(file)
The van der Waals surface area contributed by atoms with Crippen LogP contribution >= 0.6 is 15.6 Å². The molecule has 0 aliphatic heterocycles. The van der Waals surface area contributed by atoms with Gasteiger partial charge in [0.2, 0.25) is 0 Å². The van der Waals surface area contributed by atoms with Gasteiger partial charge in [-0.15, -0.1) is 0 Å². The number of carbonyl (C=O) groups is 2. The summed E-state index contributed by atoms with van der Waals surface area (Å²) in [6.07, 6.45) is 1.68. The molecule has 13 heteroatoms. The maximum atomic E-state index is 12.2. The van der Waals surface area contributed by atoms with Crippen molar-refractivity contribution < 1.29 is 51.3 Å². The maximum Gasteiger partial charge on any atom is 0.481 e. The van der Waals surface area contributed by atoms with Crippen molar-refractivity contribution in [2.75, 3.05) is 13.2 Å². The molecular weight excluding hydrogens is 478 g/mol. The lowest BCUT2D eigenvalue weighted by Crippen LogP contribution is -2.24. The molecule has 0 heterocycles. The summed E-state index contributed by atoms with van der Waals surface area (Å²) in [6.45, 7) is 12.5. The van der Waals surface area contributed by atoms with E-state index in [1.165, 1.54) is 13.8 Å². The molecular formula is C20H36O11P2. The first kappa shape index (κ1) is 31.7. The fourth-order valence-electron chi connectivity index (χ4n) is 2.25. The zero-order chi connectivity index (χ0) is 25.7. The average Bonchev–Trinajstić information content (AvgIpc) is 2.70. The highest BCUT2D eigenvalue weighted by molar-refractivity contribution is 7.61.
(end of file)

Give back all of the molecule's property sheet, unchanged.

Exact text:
The van der Waals surface area contributed by atoms with Crippen LogP contribution >= 0.6 is 15.6 Å². The molecule has 0 aliphatic heterocycles. The van der Waals surface area contributed by atoms with Gasteiger partial charge in [0.2, 0.25) is 0 Å². The van der Waals surface area contributed by atoms with Gasteiger partial charge in [-0.15, -0.1) is 0 Å². The number of carbonyl (C=O) groups is 2. The summed E-state index contributed by atoms with van der Waals surface area (Å²) in [6.07, 6.45) is 1.68. The molecule has 13 heteroatoms. The maximum atomic E-state index is 12.2. The van der Waals surface area contributed by atoms with Crippen molar-refractivity contribution < 1.29 is 51.3 Å². The maximum Gasteiger partial charge on any atom is 0.481 e. The van der Waals surface area contributed by atoms with Crippen molar-refractivity contribution in [2.75, 3.05) is 13.2 Å². The molecular weight excluding hydrogens is 478 g/mol. The lowest BCUT2D eigenvalue weighted by Crippen LogP contribution is -2.24. The molecule has 0 heterocycles. The summed E-state index contributed by atoms with van der Waals surface area (Å²) in [6.45, 7) is 12.5. The van der Waals surface area contributed by atoms with E-state index in [1.165, 1.54) is 13.8 Å². The molecular formula is C20H36O11P2. The first kappa shape index (κ1) is 31.7. The fourth-order valence-electron chi connectivity index (χ4n) is 2.25. The zero-order chi connectivity index (χ0) is 25.7. The average Bonchev–Trinajstić information content (AvgIpc) is 2.70. The highest BCUT2D eigenvalue weighted by molar-refractivity contribution is 7.61.